Vancouver Weekly speaks with Japandroids drummer David Prowse
When Japandroids announced their four-night residency at The Cobalt last October, it was nearly three years since anyone had heard from the band. The Vancouver punk rock duo played more than 200 shows in support of their critical breakthrough Celebration Rock before falling suddenly silent, leaving many people wondering if they had heard the last of Japandroids. It was tempting to read a little too much into the crackling fireworks that opened and closed their 2012 LP, that perhaps the band had torn a page from Neil Young’s song book. Then again, Neil himself wasn’t quite ready to just burn out, either.
The small club shows felt like a gift to devoted hometown fans who greeted Japandroids’ return with a heroes’ welcome. But there was more to come. Footage of new songs cropped up online and soon after, the band announced a long-awaited third album, Near to the Wild Heart of Life. With the group’s Vancouver show at the Commodore Ballroom coming up on March 20th, Vancouver Weekly spoke with drummer David Prowse to discuss Japandroids’ next chapter:
Q: How’s the tour going so far?
A: I’m becoming painfully aware that I’m three years older than I was the last time we did this level of touring. But the shows have been great. We’ve been working on this record more or less in secret for quite some time and now we get to see how the record is reaching more and more people every day. You’re already seeing this transformation where there’s a bunch of people who don’t know “Young Hearts Spark Fire,” but they know all the songs on the new record, which is a very backwards thing for me to compute, but it’s really exciting.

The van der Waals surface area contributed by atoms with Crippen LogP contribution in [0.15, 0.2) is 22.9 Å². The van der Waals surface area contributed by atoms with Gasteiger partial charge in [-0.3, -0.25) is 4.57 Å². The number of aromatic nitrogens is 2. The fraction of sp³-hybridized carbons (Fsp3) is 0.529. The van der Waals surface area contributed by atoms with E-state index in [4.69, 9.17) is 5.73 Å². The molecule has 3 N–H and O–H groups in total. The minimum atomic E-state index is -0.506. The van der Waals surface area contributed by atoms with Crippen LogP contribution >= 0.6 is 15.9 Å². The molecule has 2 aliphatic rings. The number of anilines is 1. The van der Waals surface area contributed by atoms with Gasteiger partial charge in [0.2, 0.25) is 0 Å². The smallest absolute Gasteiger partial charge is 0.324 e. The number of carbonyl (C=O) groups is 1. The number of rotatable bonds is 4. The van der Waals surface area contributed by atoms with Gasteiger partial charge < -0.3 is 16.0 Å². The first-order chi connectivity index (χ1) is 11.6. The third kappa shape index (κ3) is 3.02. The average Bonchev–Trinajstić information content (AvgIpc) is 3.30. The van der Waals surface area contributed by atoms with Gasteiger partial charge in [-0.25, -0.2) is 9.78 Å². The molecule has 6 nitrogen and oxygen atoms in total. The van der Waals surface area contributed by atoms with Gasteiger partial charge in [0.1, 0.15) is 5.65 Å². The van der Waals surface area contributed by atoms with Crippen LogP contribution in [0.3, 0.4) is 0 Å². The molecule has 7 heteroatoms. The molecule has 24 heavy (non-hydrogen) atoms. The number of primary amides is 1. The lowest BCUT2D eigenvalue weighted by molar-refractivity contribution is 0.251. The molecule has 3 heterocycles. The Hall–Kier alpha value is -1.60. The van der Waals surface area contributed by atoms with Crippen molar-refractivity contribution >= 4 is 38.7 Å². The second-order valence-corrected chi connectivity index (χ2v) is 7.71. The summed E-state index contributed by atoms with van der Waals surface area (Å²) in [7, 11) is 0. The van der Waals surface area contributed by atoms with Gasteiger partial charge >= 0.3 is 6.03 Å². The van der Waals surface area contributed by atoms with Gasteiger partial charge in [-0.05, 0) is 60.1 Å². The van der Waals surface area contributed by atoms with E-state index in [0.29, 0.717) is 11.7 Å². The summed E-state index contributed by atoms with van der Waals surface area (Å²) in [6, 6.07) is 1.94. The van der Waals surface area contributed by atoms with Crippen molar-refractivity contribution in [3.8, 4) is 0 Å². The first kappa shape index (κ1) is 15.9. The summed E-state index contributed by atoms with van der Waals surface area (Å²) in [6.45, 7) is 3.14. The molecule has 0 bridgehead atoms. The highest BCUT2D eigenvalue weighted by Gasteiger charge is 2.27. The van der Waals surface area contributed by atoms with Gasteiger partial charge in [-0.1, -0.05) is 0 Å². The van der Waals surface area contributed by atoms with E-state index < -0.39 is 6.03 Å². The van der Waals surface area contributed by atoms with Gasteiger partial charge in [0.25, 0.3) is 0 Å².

Q: There is a lot of energy at your shows. What is it that makes a Japandroids show so different from most shows where people stand nodding their heads with their arms crossed?
A: I go to a lot of shows and you’re right, you don’t see that level of participation very often. The thing that is really, I guess, heartwarming is seeing how excited people are. You could see how crowd surfing and high energy music could take this more aggressive or, dare I say violent, path. But our shows don’t get like that. Everyone’s still looking after each other.
I can’t really tell you exactly why that is. It’s some sort of magic formula we stumbled upon. That’s something we weren’t even necessarily aware of until we were touring for Post-Nothing and we started to see that there are certain moments where people latch on and really start to sing along. And we made Celebration Rock with a live show in mind. One thing that’s a little weird about this new record is that we didn’t do that. It has a very different mood. I think that was the big challenge for us: how do we make a record that still feels like us but do something that doesn’t feel redundant or like a version of something we’ve already done before? I feel like we’ve succeeded on that level.
Q: Sometimes special moments happen spontaneously too. I remember at your Sasquatch set in 2013 you were playing “Continuous Thunder” and it started to rain. It was kind of perfect.